Can I treat shell disease with Melafix? For very minor injuries like the crayfish antenna in my earlier example, yes but it will not cure it. Melafix is an extremely mild anti-bacterial treatment that borders on useless which will only minimize the damage caused by the bacteria until the crayfish next moults. In severe cases, such as the photos above Melafix will do absolutely nothing at all.

Will water changes help at all? Nope, you can not dilute bacteria. That said, you may need water changes to correct your water quality should the testing recommended earlier, be less than desirable. Water chemistry changes will further stress the crayfish, if stress is the primary cause for the shell disease. First test your water in the tank and then decide if a water change is needed from those results.

Is an itchy bum a sign of worms? Yep it more than likely is.

Now after all that, lets get on with the cure: There are none.... Just jokes

There are several methods but I will give you the easiest one. Dip your crayfish in sea water for ten minutes every three days. That was easy huh? What I mean is the following:

Grab a set of scales and measure out 35grams of salt
If you don't have micro scales a good teaspoon is around 4.7grams, so 7 nice teaspoons will do.
I don't mind what salt you use, personally I prefer pool salt.
Throw that in 250ml of boiling water and stir in until dissolved.
Then take 750ml of water from your crayfish mates tank put it in a 4litre ice cream container or something similar with high sides.
Add the dissolved salt solution to it and stir again.
Drop an airstone to keep the water nice an aerated.
Set up an alarm clock to 10 in the future.
Drop your crayfish in and make sure it can not escape.
Go do some maintenance on the tank.
Come back and remove when the alarm goes off.
Repeat every 3 days as needed until next moult or lesions are "bleached out".
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Old 01-08-2008, 12:28 PM   #15
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This is a few comment by some member from crayfish mate forum on almond leaves (ketapan leave) which can help in Shell Disease And Ugly Brown Spots.

1) Yeah these leaves are great. If you can't get the almond leaves Oak leaves do work great as well. I have even seen in some cases where it helped with Shell Rot.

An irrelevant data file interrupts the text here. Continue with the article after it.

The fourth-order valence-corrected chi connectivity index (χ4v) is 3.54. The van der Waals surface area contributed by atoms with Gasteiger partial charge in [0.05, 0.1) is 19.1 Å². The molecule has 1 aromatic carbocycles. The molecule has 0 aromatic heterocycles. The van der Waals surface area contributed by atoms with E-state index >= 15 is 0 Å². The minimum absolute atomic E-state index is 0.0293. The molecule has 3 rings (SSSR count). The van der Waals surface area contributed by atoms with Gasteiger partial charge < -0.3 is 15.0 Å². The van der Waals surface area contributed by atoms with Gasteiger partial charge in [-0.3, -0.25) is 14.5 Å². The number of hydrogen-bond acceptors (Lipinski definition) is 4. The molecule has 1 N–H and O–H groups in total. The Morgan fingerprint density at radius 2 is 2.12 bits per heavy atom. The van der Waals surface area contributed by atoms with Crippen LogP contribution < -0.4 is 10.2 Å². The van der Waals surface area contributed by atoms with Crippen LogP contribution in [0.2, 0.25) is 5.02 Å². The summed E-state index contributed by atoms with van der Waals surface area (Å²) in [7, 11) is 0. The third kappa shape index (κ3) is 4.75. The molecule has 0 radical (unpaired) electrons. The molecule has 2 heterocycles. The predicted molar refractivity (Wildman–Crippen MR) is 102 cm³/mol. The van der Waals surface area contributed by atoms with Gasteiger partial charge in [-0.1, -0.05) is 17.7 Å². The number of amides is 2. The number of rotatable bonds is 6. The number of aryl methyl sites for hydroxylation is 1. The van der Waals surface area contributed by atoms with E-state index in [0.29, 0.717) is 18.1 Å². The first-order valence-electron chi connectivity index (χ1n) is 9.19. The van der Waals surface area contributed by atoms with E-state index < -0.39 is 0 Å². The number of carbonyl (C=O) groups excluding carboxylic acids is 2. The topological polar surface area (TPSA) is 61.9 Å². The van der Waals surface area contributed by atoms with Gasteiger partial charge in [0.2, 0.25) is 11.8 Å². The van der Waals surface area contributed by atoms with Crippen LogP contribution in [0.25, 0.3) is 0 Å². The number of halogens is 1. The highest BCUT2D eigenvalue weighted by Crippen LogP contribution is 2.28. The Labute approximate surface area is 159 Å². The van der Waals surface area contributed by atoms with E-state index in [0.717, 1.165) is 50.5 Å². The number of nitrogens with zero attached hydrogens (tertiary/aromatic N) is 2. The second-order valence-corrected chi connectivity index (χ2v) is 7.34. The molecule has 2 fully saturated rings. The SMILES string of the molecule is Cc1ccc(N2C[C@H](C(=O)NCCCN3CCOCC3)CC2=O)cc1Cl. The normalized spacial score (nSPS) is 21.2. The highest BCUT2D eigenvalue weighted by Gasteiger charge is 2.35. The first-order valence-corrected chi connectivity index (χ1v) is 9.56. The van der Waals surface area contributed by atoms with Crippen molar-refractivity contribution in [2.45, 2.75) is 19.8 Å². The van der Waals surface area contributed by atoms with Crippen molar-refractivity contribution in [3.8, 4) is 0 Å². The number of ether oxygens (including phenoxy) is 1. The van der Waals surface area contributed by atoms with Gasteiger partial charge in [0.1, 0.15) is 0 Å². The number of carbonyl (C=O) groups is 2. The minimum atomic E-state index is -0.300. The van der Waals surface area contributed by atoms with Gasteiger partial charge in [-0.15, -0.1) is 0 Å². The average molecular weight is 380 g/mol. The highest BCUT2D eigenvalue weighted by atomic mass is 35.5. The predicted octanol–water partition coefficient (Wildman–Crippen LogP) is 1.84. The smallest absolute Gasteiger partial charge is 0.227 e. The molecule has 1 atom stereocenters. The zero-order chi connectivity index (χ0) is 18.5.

2) use oak leaves for my shrimp ...Stand them in tank water on the window sill for 10 days to get most of the tanin out then drop them in at about 3-4 day intervals.
The Tanin that is still pressent is a natural disinfectant ( trees actualy use it as such ,flooding their systems when other walls of deffence have been breached) so is good for any fish spawning having a natural fungicide in the water .but the bacteria which developes and the algea which forms is great food for the shrimp larvea .I have also dropped leaves in with my crays some times as a distraction so they wound eat the java moss I keep putting in LoL they love it ! but they do go for the leaves .Only negative I can see is your pH will need monitoring as it will fall.
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Old 01-08-2008, 12:39 PM   #16
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Feeding Crayfish

Crayfish are preferably detrivores (eat decaying plant/vegetable matter) though are still opportunistic omnivores, which means that given the opportunity the crayfish will eat just about anything given to it, healthy or otherwise. Because of this feeding behavior it is important that you, the provider for the crayfish, supply the right types of food for your little guys health and happiness.

They are also considered Benthic feeders, meaning they eat and dwell on the bottom of the tank. This means that you will, no doubt, have to be sure your crayfish mate can reach the feed you are giving it. A sinking feed is always helpful.

How much to Feed?
This will vary from tank to tank. The most important thing to keep in mind is preventing your water from getting "ugly" as it will do more damage to your crayfish than not feeding it. Crayfish can and will go for weeks without eating, especially if the water temp is at the lower end of their scale. So keep an eye on the food if it is left over. Quite often I will not feed a tank for a week to let it be cleaned up by the crayfish.

In general crayfish will eat roughly 1% of their body weight every two days or 0.5% every day. If you know how much your crayfish weighs then you can work out how much to feed it. That gets a bit technical really, but useful if you are into that type of math. Feeding for each crayfish in the tank, one pellet, or piece of feed the size of a pea every second day will keep them happy.